Breastfeeding and Jaundice

Jaundice in the newborn baby is caused by an excess of bilirubin.

Bilirubin in the blood is usually present in very small amounts. It contains the breakdown components of red blood cells. Normally the gut removes the bilirubin that is formed by the liver.

In the newborn period, bilirubin can build up faster than the body can remove it.

Symptoms of jaundice

Jaundice may appear as yellowing of the skin and eyes. Most newborn babies are affected to some degree between the second and third day of life.

By two weeks of age this may clear up on its own without treatment. This is called physiological jaundice. This means there is not underlying disorder or disease.

Jaundice usually starts at the head and spreads towards the feet as it gets worse. Jaundice in the newborn is not contagious.

Types of jaundice

There are two types of jaundice can affect breastfed infants. One is the breastfeeding jaundice and the other is breast milk jaundice.

Breastfeeding jaundice occurs when a breastfeeding baby is not getting enough breast milk. This occurs if the mother’s milk has not yet come in or the mother is unable to feed the baby yet not having mastered correct breastfeeding techniques. This is not caused by a problem with the breast milk itself.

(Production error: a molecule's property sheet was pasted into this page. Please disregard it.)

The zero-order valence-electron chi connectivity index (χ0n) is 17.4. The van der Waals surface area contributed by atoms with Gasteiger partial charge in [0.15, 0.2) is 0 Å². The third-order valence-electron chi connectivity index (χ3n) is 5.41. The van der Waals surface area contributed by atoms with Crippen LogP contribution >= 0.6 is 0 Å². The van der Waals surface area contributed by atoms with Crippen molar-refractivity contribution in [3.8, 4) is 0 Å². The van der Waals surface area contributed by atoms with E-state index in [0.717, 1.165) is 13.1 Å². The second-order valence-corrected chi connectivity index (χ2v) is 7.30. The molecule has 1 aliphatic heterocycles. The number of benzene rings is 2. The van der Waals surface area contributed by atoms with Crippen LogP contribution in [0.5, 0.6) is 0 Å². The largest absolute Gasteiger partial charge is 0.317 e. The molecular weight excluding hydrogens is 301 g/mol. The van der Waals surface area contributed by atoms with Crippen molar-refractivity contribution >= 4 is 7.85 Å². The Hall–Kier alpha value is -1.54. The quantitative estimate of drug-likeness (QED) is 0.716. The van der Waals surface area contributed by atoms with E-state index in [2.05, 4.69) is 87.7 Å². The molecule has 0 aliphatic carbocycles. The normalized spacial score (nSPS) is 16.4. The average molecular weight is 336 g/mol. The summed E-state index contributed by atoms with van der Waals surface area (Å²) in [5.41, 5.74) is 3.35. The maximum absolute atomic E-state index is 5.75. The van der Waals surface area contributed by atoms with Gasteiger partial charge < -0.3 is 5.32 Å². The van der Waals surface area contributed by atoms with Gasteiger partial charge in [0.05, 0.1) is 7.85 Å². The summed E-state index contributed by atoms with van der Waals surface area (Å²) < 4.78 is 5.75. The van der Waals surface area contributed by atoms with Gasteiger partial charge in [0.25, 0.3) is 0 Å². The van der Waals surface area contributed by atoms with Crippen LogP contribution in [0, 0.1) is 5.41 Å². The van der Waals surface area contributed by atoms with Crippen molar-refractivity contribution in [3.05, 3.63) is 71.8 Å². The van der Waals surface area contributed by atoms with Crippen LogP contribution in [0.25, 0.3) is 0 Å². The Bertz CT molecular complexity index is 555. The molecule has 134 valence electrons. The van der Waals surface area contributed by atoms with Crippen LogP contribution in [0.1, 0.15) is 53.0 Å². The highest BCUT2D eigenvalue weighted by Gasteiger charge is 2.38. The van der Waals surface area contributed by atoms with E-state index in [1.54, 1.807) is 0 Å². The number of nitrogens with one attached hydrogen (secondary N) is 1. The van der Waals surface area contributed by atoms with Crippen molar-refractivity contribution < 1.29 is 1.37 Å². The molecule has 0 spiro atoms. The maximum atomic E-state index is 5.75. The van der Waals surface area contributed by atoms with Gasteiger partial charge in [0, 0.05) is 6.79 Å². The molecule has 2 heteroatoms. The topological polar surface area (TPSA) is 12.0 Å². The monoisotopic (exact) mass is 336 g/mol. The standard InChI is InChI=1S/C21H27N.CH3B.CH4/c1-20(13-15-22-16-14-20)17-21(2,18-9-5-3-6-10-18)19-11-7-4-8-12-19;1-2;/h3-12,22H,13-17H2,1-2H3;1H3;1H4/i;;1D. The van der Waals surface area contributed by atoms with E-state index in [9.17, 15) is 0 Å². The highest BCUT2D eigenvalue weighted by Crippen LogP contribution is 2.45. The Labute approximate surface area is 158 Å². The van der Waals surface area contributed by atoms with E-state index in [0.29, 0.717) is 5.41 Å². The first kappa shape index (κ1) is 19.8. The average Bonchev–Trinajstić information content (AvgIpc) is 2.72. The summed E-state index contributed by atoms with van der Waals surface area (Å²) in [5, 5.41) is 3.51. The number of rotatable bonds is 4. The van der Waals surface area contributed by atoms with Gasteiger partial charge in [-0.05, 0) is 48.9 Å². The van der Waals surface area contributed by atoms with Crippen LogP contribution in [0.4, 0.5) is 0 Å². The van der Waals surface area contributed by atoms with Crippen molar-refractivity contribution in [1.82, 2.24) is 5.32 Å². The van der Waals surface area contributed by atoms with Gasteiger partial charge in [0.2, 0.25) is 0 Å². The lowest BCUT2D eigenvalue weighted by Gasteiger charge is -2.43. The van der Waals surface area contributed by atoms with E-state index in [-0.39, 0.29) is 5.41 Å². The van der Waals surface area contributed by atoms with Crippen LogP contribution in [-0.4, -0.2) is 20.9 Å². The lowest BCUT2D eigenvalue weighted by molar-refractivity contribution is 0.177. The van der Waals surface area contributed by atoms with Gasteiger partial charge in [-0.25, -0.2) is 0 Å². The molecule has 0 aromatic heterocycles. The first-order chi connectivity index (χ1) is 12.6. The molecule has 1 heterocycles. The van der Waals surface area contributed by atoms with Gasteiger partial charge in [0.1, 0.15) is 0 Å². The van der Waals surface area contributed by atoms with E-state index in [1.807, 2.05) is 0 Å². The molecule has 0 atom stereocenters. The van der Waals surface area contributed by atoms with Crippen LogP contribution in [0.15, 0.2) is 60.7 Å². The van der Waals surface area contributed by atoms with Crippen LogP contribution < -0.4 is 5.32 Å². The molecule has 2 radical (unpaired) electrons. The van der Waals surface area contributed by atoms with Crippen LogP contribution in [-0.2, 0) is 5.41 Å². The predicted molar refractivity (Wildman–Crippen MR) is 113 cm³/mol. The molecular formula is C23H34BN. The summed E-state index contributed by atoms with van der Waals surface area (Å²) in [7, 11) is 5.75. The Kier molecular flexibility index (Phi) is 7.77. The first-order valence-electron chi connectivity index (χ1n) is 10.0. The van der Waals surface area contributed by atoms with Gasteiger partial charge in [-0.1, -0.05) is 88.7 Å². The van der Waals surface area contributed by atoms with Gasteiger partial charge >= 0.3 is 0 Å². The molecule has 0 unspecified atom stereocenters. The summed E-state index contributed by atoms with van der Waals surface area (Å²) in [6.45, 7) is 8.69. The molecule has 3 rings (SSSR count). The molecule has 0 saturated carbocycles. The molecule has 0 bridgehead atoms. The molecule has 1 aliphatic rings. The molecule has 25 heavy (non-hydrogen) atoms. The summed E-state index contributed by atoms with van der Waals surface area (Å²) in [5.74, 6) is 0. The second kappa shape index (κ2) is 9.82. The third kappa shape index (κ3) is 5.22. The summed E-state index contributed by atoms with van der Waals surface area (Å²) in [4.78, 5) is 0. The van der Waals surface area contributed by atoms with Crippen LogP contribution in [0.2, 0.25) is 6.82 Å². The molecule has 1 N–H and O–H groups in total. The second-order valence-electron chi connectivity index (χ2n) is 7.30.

Breast milk jaundice is caused by substances in the mother’s milk that can prevent bilirubin from being excreted from the body. This is seen in some healthy, breastfed babies after about one week of age. This type of jaundice may last for a month or more and it is usually not harmful.

Diagnosis and treatment

Jaundice is diagnosed based on symptoms and appearance. The level of bilirubin is monitored in blood using tests.

Breast milk jaundice is not an indication for stopping breastfeeding. The mother is advised to treat this type of jaundice by breastfeeding more frequently or for longer periods of time.

She may seek the help of a lactation consultant to help the baby latch on correctly and remove milk adequately. If milk taken by the baby is inadequate, as is seen in small for weight and premature babies, milk may be expressed by hand and given to the baby. This is used to treat breastfeeding jaundice.

The baby may also be given formula if the mother’s milk is taking a couple of days to come in. Breastfeeding may be reinstated after the milk comes in.

The mother should be explained that breastfeeding is best for the baby and it is not the breast milk that is causing the jaundice. Breast milk jaundice cannot be prevented.


Babies with more severe jaundice may require phototherapy. This means the baby is placed under special lights. This light helps break down bilirubin into a form that can be removed from the baby’s body easily.

Those with milder physiological jaundice may be placed near the window to receive sunlight. However, babies have very delicate skin and should not be exposed to the direct sunlight for long durations.

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